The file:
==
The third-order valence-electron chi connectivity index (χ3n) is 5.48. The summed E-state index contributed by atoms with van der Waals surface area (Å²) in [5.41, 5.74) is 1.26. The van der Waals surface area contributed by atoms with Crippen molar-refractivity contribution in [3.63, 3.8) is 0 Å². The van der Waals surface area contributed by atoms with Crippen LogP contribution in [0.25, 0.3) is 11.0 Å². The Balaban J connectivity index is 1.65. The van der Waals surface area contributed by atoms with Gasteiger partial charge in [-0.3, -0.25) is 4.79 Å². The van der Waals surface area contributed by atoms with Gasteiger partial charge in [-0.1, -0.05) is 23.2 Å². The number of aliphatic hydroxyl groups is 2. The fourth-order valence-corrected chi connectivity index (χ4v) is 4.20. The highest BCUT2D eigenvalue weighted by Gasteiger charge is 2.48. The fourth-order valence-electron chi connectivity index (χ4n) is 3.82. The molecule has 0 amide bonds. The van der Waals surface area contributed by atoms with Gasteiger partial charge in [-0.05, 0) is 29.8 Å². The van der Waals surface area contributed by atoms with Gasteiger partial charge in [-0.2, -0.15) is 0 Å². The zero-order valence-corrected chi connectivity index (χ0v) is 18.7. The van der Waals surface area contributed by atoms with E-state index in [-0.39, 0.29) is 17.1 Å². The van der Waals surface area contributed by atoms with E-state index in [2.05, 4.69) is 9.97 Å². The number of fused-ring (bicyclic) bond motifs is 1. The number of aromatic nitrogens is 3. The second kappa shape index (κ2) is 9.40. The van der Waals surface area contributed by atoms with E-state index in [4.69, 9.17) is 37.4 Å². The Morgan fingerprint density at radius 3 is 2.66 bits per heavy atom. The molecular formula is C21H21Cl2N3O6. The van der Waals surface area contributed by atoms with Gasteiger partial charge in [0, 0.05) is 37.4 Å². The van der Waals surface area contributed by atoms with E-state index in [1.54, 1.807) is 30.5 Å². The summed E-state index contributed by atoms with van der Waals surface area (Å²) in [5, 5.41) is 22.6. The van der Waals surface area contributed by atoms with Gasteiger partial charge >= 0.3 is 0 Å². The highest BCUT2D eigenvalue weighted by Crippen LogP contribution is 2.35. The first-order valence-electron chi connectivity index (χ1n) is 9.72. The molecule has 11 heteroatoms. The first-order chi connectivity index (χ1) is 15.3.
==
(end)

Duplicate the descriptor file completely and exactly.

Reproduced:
The third-order valence-electron chi connectivity index (χ3n) is 5.48. The summed E-state index contributed by atoms with van der Waals surface area (Å²) in [5.41, 5.74) is 1.26. The van der Waals surface area contributed by atoms with Crippen molar-refractivity contribution in [3.63, 3.8) is 0 Å². The van der Waals surface area contributed by atoms with Crippen LogP contribution in [0.25, 0.3) is 11.0 Å². The Balaban J connectivity index is 1.65. The van der Waals surface area contributed by atoms with Gasteiger partial charge in [-0.3, -0.25) is 4.79 Å². The van der Waals surface area contributed by atoms with Gasteiger partial charge in [-0.1, -0.05) is 23.2 Å². The number of aliphatic hydroxyl groups is 2. The fourth-order valence-corrected chi connectivity index (χ4v) is 4.20. The highest BCUT2D eigenvalue weighted by Gasteiger charge is 2.48. The fourth-order valence-electron chi connectivity index (χ4n) is 3.82. The molecule has 0 amide bonds. The van der Waals surface area contributed by atoms with Gasteiger partial charge in [-0.05, 0) is 29.8 Å². The van der Waals surface area contributed by atoms with Gasteiger partial charge in [-0.2, -0.15) is 0 Å². The zero-order valence-corrected chi connectivity index (χ0v) is 18.7. The van der Waals surface area contributed by atoms with E-state index in [-0.39, 0.29) is 17.1 Å². The van der Waals surface area contributed by atoms with E-state index in [2.05, 4.69) is 9.97 Å². The number of fused-ring (bicyclic) bond motifs is 1. The number of aromatic nitrogens is 3. The second kappa shape index (κ2) is 9.40. The van der Waals surface area contributed by atoms with E-state index in [4.69, 9.17) is 37.4 Å². The Morgan fingerprint density at radius 3 is 2.66 bits per heavy atom. The molecular formula is C21H21Cl2N3O6. The van der Waals surface area contributed by atoms with Gasteiger partial charge in [0, 0.05) is 37.4 Å². The van der Waals surface area contributed by atoms with E-state index in [1.54, 1.807) is 30.5 Å². The summed E-state index contributed by atoms with van der Waals surface area (Å²) in [5, 5.41) is 22.6. The van der Waals surface area contributed by atoms with Gasteiger partial charge >= 0.3 is 0 Å². The highest BCUT2D eigenvalue weighted by Crippen LogP contribution is 2.35. The first-order valence-electron chi connectivity index (χ1n) is 9.72. The molecule has 11 heteroatoms. The first-order chi connectivity index (χ1) is 15.3.